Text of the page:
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Questions about practice methods

Mar 19th 2017, 20:13


Joined: Apr 13th 2014, 09:30
Total Topics: 0
Total Posts: 0
I'm trying to figure out the best way to practice copying (not sending) CW.

So far, I've learned all the letters and numbers and can copy at around 15-18 wpm if I add a lot of extra spaces between characters (ending up at half that speed or less). It's enough space to keep me from getting overwhelmed, but too fast for me to think much about it before the next character comes.

My question is about what to use in practice:
-- random character drills with all of them, or
-- random characters with a select group, or
-- actual words, or
-- something else?

My errors are usually missing characters entirely, not thinking it is some other character. The errors can be newly learned characters or ones I've known for months, so if I don't practice with all of them, I wouldn't know if I should emphasize newer/older ones.

I currently use CW Player by F6DQM and write what I hear by hand, not type. (BTW, I love the game added in the new version.)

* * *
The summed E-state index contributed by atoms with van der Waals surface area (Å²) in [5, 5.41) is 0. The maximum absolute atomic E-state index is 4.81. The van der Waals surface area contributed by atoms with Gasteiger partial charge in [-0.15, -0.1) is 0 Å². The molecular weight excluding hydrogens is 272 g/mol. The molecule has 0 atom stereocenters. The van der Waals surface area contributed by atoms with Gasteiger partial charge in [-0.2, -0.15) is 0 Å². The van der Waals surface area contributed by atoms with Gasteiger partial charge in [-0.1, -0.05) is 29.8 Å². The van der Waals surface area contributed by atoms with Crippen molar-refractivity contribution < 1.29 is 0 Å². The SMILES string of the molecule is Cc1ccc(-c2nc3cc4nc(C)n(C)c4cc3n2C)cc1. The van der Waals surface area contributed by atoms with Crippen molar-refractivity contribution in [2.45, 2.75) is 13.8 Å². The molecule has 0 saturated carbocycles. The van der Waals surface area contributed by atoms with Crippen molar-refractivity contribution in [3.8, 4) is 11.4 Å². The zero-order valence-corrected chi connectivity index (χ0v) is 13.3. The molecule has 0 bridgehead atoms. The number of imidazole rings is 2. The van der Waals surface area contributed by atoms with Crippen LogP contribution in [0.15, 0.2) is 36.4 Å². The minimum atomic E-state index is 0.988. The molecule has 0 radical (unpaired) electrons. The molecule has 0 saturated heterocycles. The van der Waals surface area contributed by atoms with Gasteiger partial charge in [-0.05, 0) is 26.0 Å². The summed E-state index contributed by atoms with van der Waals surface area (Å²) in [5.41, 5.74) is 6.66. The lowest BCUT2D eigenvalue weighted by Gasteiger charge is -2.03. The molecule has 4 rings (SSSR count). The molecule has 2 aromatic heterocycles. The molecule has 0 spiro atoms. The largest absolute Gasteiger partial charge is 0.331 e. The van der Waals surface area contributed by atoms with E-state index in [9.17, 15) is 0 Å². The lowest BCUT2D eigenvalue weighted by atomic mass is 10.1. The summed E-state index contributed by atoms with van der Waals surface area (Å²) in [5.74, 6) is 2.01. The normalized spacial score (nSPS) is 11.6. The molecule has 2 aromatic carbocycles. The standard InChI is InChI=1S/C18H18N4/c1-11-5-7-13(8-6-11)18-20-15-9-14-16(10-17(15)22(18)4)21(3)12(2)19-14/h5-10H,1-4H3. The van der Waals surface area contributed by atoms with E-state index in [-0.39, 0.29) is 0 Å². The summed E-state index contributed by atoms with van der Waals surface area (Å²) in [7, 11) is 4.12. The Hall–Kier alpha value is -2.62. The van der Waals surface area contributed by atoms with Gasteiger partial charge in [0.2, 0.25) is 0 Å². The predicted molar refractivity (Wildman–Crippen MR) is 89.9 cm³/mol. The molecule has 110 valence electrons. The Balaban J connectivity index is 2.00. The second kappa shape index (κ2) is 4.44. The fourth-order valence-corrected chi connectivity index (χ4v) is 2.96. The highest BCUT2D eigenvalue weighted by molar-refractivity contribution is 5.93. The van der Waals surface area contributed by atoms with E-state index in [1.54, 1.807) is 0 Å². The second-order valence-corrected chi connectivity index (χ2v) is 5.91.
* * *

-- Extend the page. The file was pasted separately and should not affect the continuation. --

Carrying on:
Thanks for any suggestions!
Mar 20th 2017, 00:37


Joined: Apr 4th 1998, 00:00
Total Topics: 0
Total Posts: 0
What helped me was practicing words and abbreviations that are used in CW. Learn words as a complete group of sounds. Do the same with abbreviations. You will begin to "hear" the word and not individual letters. This also makes it easier to concentrate on the individual letters. It is like sending words. You don't have trouble sending because you already know the word. Shorten the space between letters a little but leave longer spaces between words.
There will be other suggestions but this helped me the most.
Mar 20th 2017, 00:46


Joined: Sep 2nd 2003, 12:14
Total Topics: 0
Total Posts: 0
Since the ultimate goal is to learn to recognize the sound patterns of complete words rather than just letters, that is what I recommend practicing with. Find a list of the 300 most commonly used words in the English language, then add a few dozen common ham expressions, Q-signals, etc. Here is one list to choose from:

Good luck!

Mark AI4BJ
Mar 20th 2017, 01:01


Joined: Apr 13th 2014, 09:30
Total Topics: 0
Total Posts: 0
Great ideas, thanks both of you. I imagine I'll also feel more successful and motivated when I end up understanding realistic language instead of random letters. The list of terms at is one of the more extensive I've seen -- more than a few were new to me.

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